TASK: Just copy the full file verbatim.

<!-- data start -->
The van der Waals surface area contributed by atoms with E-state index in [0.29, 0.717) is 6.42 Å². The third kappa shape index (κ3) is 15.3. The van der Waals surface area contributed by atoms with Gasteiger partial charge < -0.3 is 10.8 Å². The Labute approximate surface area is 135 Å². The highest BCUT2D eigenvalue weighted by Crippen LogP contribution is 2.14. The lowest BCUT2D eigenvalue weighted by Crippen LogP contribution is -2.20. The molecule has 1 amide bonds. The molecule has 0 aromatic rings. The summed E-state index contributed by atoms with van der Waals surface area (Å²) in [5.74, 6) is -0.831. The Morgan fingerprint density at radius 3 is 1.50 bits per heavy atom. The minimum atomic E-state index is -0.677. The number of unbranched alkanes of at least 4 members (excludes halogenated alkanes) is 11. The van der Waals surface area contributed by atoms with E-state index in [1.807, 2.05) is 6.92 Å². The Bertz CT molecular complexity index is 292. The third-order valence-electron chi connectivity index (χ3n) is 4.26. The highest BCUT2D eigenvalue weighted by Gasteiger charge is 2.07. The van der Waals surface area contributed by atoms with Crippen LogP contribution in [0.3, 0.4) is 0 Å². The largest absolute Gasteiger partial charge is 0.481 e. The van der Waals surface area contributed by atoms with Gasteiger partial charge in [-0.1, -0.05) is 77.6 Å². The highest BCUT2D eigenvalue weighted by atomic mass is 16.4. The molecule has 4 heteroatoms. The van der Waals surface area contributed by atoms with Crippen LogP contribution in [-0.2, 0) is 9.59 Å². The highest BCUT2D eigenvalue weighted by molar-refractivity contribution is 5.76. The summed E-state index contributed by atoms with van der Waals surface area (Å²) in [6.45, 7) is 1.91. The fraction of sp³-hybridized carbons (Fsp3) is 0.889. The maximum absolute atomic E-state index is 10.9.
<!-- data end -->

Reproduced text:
The van der Waals surface area contributed by atoms with E-state index in [0.29, 0.717) is 6.42 Å². The third kappa shape index (κ3) is 15.3. The van der Waals surface area contributed by atoms with Gasteiger partial charge < -0.3 is 10.8 Å². The Labute approximate surface area is 135 Å². The highest BCUT2D eigenvalue weighted by Crippen LogP contribution is 2.14. The lowest BCUT2D eigenvalue weighted by Crippen LogP contribution is -2.20. The molecule has 1 amide bonds. The molecule has 0 aromatic rings. The summed E-state index contributed by atoms with van der Waals surface area (Å²) in [5.74, 6) is -0.831. The Morgan fingerprint density at radius 3 is 1.50 bits per heavy atom. The minimum atomic E-state index is -0.677. The number of unbranched alkanes of at least 4 members (excludes halogenated alkanes) is 11. The van der Waals surface area contributed by atoms with E-state index in [1.807, 2.05) is 6.92 Å². The Bertz CT molecular complexity index is 292. The third-order valence-electron chi connectivity index (χ3n) is 4.26. The highest BCUT2D eigenvalue weighted by Gasteiger charge is 2.07. The van der Waals surface area contributed by atoms with Crippen LogP contribution in [0.3, 0.4) is 0 Å². The largest absolute Gasteiger partial charge is 0.481 e. The van der Waals surface area contributed by atoms with Gasteiger partial charge in [-0.1, -0.05) is 77.6 Å². The highest BCUT2D eigenvalue weighted by atomic mass is 16.4. The molecule has 4 heteroatoms. The van der Waals surface area contributed by atoms with Crippen LogP contribution in [-0.2, 0) is 9.59 Å². The highest BCUT2D eigenvalue weighted by molar-refractivity contribution is 5.76. The summed E-state index contributed by atoms with van der Waals surface area (Å²) in [6.45, 7) is 1.91. The fraction of sp³-hybridized carbons (Fsp3) is 0.889. The maximum absolute atomic E-state index is 10.9.